Artisanal and Small-Scaling Mining in West and Central Africa: Strategic Lessons from the Field
School of Geography
221 Bouverie Street
Approximately 40 million people worldwide work in artisanal and small-scale mining (ASM), which describes mining conducted by individuals, families, or groups using rudimentary and often non-mechanised processes to extract minerals or gems. Accounting for approximately 20 percent of the world’s production of gold, diamonds, tin, and tantalum, and 80 percent of coloured gemstones, ASM is a major source of minerals for electronics, investment (in the case of gold), and jewellery.
ASM has economic potential but also many challenges, such as environmental degradation; uneven distribution of benefits; conflicting claims to resource rights; illicit trade, armed conflict, corruption, human rights, and labour violations; and discriminatory practices.
Dr. Mark Freudenberger will share strategic lessons learned from applied field research and implementation of United States Agency for International Development (USAID) and European Union programming in ASM in West and Central Africa.
Reflections will centre on five strategic themes:
1) Debates around the “formalisation” of the ASM sector;
2) Contradictions in co-management the ASM sector by the state and artisanal miners;
3) ASM contributions to rural economies and results from environmental rehabilitation;
4) Challenges of mechanisation;
5) Strategies for addressing power asymmetries and corruption within the sector.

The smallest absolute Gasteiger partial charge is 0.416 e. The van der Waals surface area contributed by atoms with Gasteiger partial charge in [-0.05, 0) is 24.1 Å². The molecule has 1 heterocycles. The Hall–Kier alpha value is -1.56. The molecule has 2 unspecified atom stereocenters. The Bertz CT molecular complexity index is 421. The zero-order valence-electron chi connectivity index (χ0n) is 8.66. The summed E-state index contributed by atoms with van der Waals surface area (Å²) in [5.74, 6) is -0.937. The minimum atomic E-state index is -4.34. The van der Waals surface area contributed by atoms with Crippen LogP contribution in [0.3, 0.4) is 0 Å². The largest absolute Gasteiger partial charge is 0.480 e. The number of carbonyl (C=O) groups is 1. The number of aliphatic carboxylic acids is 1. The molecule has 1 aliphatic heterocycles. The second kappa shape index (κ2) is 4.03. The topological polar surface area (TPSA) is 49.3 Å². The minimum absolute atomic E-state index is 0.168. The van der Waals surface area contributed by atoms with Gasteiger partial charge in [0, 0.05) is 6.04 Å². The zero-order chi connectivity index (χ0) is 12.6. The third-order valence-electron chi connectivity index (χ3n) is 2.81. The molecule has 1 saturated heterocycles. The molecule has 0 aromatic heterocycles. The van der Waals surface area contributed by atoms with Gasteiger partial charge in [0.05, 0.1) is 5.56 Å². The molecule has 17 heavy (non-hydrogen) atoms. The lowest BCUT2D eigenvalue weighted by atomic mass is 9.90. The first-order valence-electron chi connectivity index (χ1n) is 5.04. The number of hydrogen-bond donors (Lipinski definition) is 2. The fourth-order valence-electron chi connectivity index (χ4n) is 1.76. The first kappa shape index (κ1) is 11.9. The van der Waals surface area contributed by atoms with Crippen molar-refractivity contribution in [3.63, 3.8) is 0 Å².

Dr Mark Freudenberger, Senior Associate
Dr Mark Freudenberger
Dr. Mark Freudenberger is a leader in the field of global climate change, deforestation, and land use with over 30 years of experience designing, implementing, evaluating, and providing strategic direction to natural resource programs across the Global South. Most recently, he served as the Director of the Land Tenure and Property Rights Sector at Tetra Tech ARD responsible for coordinating a $100 million portfolio of resource tenure programs. Currently, as Senior Associate, he directly manages projects focused on deforestationfree cacao in Ghana, artisanal mining and property rights in the Central African Republic, and natural resource management in Madagascar. Throughout his career, Dr. Freudenberger has provided significant thought leadership around community resource governance and vulnerable peoples’ inclusion in global and national climate and land use agendas, publishing significant peer reviewed publications directed to governments, multilateral institutions, leading NGOs, and the private sector. Skilled as a convener of policy making forums bridging the gap between rural peoples and national and international policy makers, he has contributed to significant policy and legal reforms on resource tenure throughout his career. As a veteran manager, he has overseen dispersed teams across multiple continents, coordinated grantmaking to local NGOs and technical partners, and implemented USAID, European Union, World Bank, and foundation funded projects in politically challenging contexts.